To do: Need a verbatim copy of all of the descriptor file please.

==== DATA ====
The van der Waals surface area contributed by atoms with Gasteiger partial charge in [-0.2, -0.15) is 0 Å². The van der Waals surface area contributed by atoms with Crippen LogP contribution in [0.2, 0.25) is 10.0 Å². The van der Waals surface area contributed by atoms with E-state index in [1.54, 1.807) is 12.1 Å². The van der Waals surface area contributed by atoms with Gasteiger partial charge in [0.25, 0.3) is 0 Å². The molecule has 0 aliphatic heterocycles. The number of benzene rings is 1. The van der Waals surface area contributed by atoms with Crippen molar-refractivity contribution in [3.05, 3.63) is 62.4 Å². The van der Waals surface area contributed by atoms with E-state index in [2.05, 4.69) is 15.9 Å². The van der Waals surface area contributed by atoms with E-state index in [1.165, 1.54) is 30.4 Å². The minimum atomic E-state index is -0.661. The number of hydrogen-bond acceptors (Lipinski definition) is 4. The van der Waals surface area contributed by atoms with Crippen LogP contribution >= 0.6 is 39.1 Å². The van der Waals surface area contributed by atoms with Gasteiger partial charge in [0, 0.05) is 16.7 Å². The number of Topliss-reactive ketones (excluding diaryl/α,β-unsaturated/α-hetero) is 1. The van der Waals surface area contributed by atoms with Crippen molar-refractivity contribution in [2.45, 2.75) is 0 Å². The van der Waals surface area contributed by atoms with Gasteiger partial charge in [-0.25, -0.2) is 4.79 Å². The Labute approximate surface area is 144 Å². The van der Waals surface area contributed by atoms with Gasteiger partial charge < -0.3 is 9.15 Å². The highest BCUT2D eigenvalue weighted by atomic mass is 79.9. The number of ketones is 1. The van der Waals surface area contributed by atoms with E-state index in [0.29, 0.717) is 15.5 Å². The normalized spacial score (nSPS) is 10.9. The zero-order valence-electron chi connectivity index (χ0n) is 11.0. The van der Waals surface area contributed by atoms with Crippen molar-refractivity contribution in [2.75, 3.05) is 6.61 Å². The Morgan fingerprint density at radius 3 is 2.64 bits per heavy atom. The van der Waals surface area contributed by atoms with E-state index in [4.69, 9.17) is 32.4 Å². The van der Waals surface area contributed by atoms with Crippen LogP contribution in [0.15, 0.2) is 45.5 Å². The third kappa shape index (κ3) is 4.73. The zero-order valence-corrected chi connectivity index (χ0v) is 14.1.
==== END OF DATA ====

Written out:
The van der Waals surface area contributed by atoms with Gasteiger partial charge in [-0.2, -0.15) is 0 Å². The van der Waals surface area contributed by atoms with Crippen LogP contribution in [0.2, 0.25) is 10.0 Å². The van der Waals surface area contributed by atoms with E-state index in [1.54, 1.807) is 12.1 Å². The van der Waals surface area contributed by atoms with Gasteiger partial charge in [0.25, 0.3) is 0 Å². The molecule has 0 aliphatic heterocycles. The number of benzene rings is 1. The van der Waals surface area contributed by atoms with Crippen molar-refractivity contribution in [3.05, 3.63) is 62.4 Å². The van der Waals surface area contributed by atoms with E-state index in [2.05, 4.69) is 15.9 Å². The van der Waals surface area contributed by atoms with E-state index in [1.165, 1.54) is 30.4 Å². The minimum atomic E-state index is -0.661. The number of hydrogen-bond acceptors (Lipinski definition) is 4. The van der Waals surface area contributed by atoms with Crippen LogP contribution >= 0.6 is 39.1 Å². The van der Waals surface area contributed by atoms with Gasteiger partial charge in [0, 0.05) is 16.7 Å². The number of Topliss-reactive ketones (excluding diaryl/α,β-unsaturated/α-hetero) is 1. The van der Waals surface area contributed by atoms with Crippen molar-refractivity contribution in [2.45, 2.75) is 0 Å². The van der Waals surface area contributed by atoms with Gasteiger partial charge in [-0.25, -0.2) is 4.79 Å². The Labute approximate surface area is 144 Å². The van der Waals surface area contributed by atoms with Gasteiger partial charge < -0.3 is 9.15 Å². The highest BCUT2D eigenvalue weighted by atomic mass is 79.9. The number of ketones is 1. The van der Waals surface area contributed by atoms with E-state index in [0.29, 0.717) is 15.5 Å². The normalized spacial score (nSPS) is 10.9. The zero-order valence-electron chi connectivity index (χ0n) is 11.0. The van der Waals surface area contributed by atoms with Crippen molar-refractivity contribution in [2.75, 3.05) is 6.61 Å². The Morgan fingerprint density at radius 3 is 2.64 bits per heavy atom. The van der Waals surface area contributed by atoms with E-state index in [4.69, 9.17) is 32.4 Å². The van der Waals surface area contributed by atoms with Crippen LogP contribution in [0.15, 0.2) is 45.5 Å². The third kappa shape index (κ3) is 4.73. The zero-order valence-corrected chi connectivity index (χ0v) is 14.1.